Alfonso Mondelo (middle) with LISFL president and ENYYSA 2nd vice president Xikis (left) and N.Y. Hota Bavarians president Dieter Emmerling. ( Photo)

QUEENS, N.Y. — Talk about working your way up and paying your dues.

Alfonso Mondelo, the Major League Soccer technical director, started his soccer career in the states with the N.Y. Hota Bavarians and worked his way up.

He also played amateur soccer and wound up making an impact in youth soccer before guiding the Long Island Rough Riders to a national championship and the MetroStars (now the Red Bulls) and Tampa Bay Mutiny in MLS.

For his seemingly endless list of accomplishments, Mondelo was inducted into the Eastern New York State Soccer Association Hall of Fame at Verdi’s on Sunday, Dec. 1.

In his induction speech, Mondelo thanked ENYSSA president Sal Rapaglia and the Hall of Fame committee.

“The biggest reward I have is all the players, the 1,000s of players that I have dealt with throughout my life, being able to able to pass along my passion, my respect and love for the game and to see so many of them going into coaching,” he said.

Mondelo, who emigrated to the U.S. with his parents in 1971 at the age of 13, discovered Hota and found a second home. After the first team head coach suffered a heart attack, he was named coach at the age of 23. He had to convince Hota president — then and current — Dieter Emmerling — that he was the man for the job. Mondelo had played in Spanish’s second division with A.D. Torrejon.

It was a decision Emmerling never regretted. During Mondelo’s tenure, Hota won four consecutive Cosmopolitan Soccer League titles, reached the U.S. Amateur Cup final four times and competed in one of the top leagues in the United States at the time, the Northeastern Super Soccer League.

“When you think of Hota, you think of a beautiful soccer field,” Mondelo said. “Hota is much more than that. Hota is the United Nations of soccer. There has been a player a from every country in the world at Hota. It always made you feel welcome. That’s what attracted me to that club, a club that was inclusive.”

Mondelo also took the NESSL select team to Italy and coached the Puerto Rican national team with colleague Arnie Ramirez.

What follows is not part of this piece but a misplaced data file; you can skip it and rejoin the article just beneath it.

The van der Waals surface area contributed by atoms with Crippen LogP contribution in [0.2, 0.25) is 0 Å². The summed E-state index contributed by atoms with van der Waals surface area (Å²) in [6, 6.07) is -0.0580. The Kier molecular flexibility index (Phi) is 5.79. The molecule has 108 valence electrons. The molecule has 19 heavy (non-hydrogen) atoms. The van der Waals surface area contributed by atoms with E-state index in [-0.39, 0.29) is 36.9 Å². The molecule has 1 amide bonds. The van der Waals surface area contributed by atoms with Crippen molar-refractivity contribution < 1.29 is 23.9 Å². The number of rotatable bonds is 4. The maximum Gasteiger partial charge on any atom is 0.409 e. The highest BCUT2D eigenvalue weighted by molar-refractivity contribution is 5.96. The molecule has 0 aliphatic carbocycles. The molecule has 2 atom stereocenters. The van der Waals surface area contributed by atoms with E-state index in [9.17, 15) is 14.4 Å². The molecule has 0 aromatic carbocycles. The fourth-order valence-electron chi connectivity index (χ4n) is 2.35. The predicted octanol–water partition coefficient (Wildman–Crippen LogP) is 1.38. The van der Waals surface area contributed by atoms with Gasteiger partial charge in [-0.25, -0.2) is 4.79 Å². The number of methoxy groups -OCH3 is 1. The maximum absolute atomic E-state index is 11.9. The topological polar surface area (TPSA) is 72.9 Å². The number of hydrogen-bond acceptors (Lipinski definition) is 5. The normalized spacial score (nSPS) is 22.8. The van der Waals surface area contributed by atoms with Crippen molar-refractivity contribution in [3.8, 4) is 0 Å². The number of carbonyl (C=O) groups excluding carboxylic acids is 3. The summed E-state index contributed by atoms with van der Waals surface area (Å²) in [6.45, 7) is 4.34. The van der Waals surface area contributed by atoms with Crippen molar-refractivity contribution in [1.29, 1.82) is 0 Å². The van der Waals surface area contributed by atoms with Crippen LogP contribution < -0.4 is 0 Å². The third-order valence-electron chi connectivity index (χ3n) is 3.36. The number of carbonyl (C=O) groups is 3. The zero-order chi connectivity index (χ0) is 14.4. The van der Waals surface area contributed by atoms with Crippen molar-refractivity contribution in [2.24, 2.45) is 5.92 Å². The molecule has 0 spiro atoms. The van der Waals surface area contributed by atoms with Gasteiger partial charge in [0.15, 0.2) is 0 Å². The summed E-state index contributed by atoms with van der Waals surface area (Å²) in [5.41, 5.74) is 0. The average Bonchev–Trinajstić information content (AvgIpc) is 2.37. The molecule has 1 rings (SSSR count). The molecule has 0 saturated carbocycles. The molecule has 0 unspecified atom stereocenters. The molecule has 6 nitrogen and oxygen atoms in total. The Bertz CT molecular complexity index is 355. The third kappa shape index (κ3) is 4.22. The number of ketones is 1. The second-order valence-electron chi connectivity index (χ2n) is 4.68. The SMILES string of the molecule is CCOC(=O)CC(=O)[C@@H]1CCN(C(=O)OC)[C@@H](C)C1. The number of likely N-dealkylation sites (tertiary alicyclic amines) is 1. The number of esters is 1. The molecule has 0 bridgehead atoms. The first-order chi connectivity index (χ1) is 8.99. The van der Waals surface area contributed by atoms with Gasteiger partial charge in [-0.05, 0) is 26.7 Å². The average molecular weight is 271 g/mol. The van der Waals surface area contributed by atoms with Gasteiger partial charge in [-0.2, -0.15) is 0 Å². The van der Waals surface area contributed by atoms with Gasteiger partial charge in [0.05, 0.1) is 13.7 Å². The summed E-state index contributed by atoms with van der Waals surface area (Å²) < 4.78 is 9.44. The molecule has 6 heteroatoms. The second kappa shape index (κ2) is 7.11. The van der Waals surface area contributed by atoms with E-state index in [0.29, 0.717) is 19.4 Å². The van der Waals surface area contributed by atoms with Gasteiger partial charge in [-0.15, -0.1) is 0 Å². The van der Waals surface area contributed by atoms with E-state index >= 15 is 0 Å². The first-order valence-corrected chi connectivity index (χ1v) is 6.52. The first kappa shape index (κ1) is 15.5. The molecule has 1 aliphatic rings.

In the meantime, Mondelo also worked his way up the youth coaching ladder, as a coach and then as director of the Eastern New York Youth Soccer Association ODP and eventually as a youth coach for Region I, among other responsibilities.

In 1994, the Rough Riders came calling and Mondelo jumped at the opportunity to coach a professional team. During his short run with the club, the Rough Riders reached the U.S. Interregional Soccer League final four three and won the championship in 1995. He eventually was named MetroStars assistant coach and took over in 1998 when Carlos Alberto Parreira was named Saudi Arabia head coach for the World Cup. Mondelo also coached Tampa Bay in 2001.

Mondelo also coached Project 40, a team of up-and-coming players who made their mark professionally. That included Carlos Bocanegra, Kyle Beckerman, DaMarcus Beasley, Nick Rimando and Nick Garcia, who played on the U.S. national team.

“Hopefully, we had something input in helping to develop those players,” he said.

He also helped developed coaches at Hota and the Rough Riders. Mondelo mentioned some of them, including Nassau Community College coach Dan Fisher, whose teams perennially have advanced deep in the junior college playoffs, North Carolina Courage head coach Paul Riley, whose teams have won three National Women’s Soccer League titles, Red Bulls head coach Chris Armas, Portland Timbers head coach Giovanni Savarese, former Red Bulls and Real Salt Lake head coach Mike Petke, Jim Rooney and former U.S. international Tab Ramos, who recently was named Houston Dynamo head coach.

Mondelo’s current job is as MLS technical director. He works with former Rough Rider and MetroStars goalkeeper Paul Grafer and one-time U.S. international Jeff Agoos.

“My job, along with Jeff Agoos and Paul Grafer, is to be the caretakers of the game,” he said. “We look after the future of Major League Soccer. How do we keep the integrity of this sport? How do we keep our game developing so this league truly is, one of the great leagues of the world? It’s quite a challenge. It’s a labor of love, a labor of passion. None of that would not be possible without what happened here in Eastern New York.”

Among his other honors, Mondelo is a member of the Long Island Junior Soccer League Hall of Fame, an honoree of the NYC Soccer Gala and a recipient of the Distinguished Latino award sponsored by El Diario.

“Thank you for this humbling honor,” he said. “It’s a true honor to be part of the Eastern New York Hall of Fame. This doesn’t come easy. It comes at a price and those who have suffered probably the most is my personal family who have to endure being without holidays, without birthdays, missing because I was on the road somewhere. So, to them I thank them. To my immediate family, to my extended family, which is New York Hota, for their support, has always been there from the beginning. Mostly, I want to single out one person, whose steadfast and unwavering support has allowed me to grow old doing what I do, but never to grow up. So, thank you very much to my wife Donna.”